Two of the mainstays in my discussions of black books since moving here in 2003 have been the guys at my barbershop and my university's humanities librarian, Julie Hansen. You could probably recognize differences between the brothers at the shop and Julie. But in those moments when books are discussed, similarities emerge.
"What you reading? What should we get?" the guys at the barbershop always ask.
"What are you reading? What should we get?" Julie always asks.
They've been consistently raising versions of those questions for, wow, almost ten years now. Although they don't ask about books every-time we meet, they've socialized me to at least be prepared for the questions. Before going to my barber in St. Louis or going to meet Julie at Lovejoy, I always try to have a few book notes or author news in mind.
At the shop the other day, I was listening to and thinking about "storying," as described by Kevin Young in his recent book The Grey Album. Last week, I was telling Julie about Tracy K. Smith winning the Pulitzer Prize for Poetry for her book Life on Mars.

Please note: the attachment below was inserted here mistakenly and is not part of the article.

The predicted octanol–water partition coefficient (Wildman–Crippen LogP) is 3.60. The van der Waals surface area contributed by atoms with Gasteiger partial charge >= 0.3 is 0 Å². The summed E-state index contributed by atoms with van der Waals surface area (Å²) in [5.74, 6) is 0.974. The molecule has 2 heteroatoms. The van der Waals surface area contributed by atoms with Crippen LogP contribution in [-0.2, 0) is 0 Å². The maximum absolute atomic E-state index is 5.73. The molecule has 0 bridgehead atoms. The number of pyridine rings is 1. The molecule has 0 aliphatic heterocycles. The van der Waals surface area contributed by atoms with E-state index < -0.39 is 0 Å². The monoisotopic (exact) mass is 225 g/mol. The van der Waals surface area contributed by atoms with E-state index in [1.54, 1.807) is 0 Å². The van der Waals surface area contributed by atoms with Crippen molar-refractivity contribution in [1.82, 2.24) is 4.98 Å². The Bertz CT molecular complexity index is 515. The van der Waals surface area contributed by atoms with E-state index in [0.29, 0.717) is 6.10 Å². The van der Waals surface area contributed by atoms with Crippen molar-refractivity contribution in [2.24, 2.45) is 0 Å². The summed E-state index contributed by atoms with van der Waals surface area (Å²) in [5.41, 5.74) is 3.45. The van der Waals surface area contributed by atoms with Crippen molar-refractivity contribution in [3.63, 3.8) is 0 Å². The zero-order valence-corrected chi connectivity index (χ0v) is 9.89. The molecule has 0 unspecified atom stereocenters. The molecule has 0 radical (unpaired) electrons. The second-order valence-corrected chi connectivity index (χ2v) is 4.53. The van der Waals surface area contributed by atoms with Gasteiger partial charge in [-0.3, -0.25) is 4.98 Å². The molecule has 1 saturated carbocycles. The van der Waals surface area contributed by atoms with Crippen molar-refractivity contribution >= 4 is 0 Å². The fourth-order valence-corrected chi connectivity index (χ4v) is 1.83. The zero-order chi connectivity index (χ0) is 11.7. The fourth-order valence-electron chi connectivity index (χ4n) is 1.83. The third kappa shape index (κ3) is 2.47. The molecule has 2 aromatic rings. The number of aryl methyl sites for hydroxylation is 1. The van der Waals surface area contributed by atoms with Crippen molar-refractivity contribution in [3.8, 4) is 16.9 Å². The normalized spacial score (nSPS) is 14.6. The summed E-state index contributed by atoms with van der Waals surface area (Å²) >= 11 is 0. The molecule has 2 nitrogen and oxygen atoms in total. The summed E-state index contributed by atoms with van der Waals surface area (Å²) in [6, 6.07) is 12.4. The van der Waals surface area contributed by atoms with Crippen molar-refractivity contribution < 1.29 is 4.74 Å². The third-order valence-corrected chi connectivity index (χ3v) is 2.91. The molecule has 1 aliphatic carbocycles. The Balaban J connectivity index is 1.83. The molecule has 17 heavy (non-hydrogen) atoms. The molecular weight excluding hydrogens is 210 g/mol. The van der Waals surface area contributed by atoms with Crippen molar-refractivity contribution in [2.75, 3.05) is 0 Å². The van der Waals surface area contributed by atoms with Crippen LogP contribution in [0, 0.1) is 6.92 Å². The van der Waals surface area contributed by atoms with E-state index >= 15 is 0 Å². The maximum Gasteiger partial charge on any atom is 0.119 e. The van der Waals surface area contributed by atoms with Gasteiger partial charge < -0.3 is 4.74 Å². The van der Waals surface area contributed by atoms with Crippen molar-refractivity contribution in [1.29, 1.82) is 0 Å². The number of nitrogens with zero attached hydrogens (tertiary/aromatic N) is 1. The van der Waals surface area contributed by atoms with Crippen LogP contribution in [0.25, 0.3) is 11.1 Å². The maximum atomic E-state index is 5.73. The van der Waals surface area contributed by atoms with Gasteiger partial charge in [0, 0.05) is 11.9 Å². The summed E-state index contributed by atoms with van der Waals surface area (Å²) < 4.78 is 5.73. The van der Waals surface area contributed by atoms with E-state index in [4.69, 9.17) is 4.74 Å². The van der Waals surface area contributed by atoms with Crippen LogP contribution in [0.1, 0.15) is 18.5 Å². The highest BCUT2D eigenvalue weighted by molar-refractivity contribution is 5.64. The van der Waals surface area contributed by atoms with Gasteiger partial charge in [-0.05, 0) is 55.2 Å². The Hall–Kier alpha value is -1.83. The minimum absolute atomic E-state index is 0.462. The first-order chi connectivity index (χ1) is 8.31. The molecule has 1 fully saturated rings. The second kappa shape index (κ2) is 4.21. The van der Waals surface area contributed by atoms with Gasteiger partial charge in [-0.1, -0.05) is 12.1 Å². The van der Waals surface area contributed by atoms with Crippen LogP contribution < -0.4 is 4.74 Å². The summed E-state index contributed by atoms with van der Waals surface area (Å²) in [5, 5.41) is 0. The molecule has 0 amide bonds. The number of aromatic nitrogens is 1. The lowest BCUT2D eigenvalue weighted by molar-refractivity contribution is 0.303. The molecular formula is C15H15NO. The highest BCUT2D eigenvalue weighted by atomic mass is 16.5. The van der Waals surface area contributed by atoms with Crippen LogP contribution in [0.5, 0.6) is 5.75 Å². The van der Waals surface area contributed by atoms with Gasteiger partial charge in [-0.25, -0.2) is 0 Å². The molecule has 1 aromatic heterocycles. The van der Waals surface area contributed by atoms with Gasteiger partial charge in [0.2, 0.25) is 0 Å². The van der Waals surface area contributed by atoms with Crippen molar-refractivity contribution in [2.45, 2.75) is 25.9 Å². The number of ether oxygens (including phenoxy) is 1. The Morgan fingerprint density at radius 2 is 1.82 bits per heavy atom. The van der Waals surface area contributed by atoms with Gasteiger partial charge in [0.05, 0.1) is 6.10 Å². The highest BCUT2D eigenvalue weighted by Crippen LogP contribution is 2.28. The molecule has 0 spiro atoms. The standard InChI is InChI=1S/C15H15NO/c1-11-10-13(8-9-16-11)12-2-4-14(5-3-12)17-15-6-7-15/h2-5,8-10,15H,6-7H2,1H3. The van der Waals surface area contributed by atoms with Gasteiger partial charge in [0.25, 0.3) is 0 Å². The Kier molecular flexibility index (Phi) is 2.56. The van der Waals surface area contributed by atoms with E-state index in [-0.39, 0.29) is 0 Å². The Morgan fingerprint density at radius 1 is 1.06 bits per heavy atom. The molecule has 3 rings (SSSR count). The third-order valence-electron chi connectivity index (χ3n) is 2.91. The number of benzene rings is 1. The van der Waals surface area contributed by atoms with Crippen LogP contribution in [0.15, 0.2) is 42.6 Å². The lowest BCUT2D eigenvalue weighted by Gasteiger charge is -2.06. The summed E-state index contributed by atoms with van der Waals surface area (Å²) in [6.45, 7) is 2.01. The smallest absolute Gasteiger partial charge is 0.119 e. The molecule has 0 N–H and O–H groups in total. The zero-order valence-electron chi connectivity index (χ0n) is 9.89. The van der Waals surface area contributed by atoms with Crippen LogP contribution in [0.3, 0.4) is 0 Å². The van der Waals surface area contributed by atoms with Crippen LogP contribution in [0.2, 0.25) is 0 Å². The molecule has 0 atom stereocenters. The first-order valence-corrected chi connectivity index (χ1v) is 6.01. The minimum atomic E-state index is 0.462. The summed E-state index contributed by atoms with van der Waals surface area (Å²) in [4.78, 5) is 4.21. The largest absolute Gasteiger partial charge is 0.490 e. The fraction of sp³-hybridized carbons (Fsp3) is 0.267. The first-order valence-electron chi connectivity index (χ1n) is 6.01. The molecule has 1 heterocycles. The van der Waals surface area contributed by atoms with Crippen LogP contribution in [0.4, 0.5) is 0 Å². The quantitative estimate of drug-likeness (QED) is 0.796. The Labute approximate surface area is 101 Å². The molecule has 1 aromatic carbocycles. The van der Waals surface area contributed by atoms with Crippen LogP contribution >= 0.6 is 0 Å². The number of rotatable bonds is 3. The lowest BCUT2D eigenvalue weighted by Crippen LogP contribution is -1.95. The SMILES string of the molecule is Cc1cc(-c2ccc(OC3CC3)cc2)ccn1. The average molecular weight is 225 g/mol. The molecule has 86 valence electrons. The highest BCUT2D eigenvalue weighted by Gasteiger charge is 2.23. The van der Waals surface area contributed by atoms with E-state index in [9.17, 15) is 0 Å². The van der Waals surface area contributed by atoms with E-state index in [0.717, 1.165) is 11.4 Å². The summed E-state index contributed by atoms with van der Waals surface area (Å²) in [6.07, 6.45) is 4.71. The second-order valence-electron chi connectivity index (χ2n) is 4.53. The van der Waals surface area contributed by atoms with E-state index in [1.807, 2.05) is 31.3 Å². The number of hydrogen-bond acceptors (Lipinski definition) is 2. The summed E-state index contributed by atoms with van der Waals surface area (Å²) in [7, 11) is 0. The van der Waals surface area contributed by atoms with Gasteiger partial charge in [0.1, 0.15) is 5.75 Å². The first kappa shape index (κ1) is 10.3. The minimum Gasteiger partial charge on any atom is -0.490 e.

"If you have ideas about books our students might be interested in, let us know," says Julie.
"Prof," said my barber as he interrupted his process of cutting my hair last month, "one of the guys who comes in was asking me to ask you if you know of any books he might get for his son."
Thinking about books that might be appropriate for specific audiences has been an especially interesting and important intellectual exercise. I've also learned that it's good to do a little homework on recent developments in African American literature before catching up with the guys at my barbershop or with Julie Hansen.When they ask about books or recently circulating ideas, it's good to have answers.
Julie Hansen Week: Af-Am Lit, Black Studies & Lovejoy Library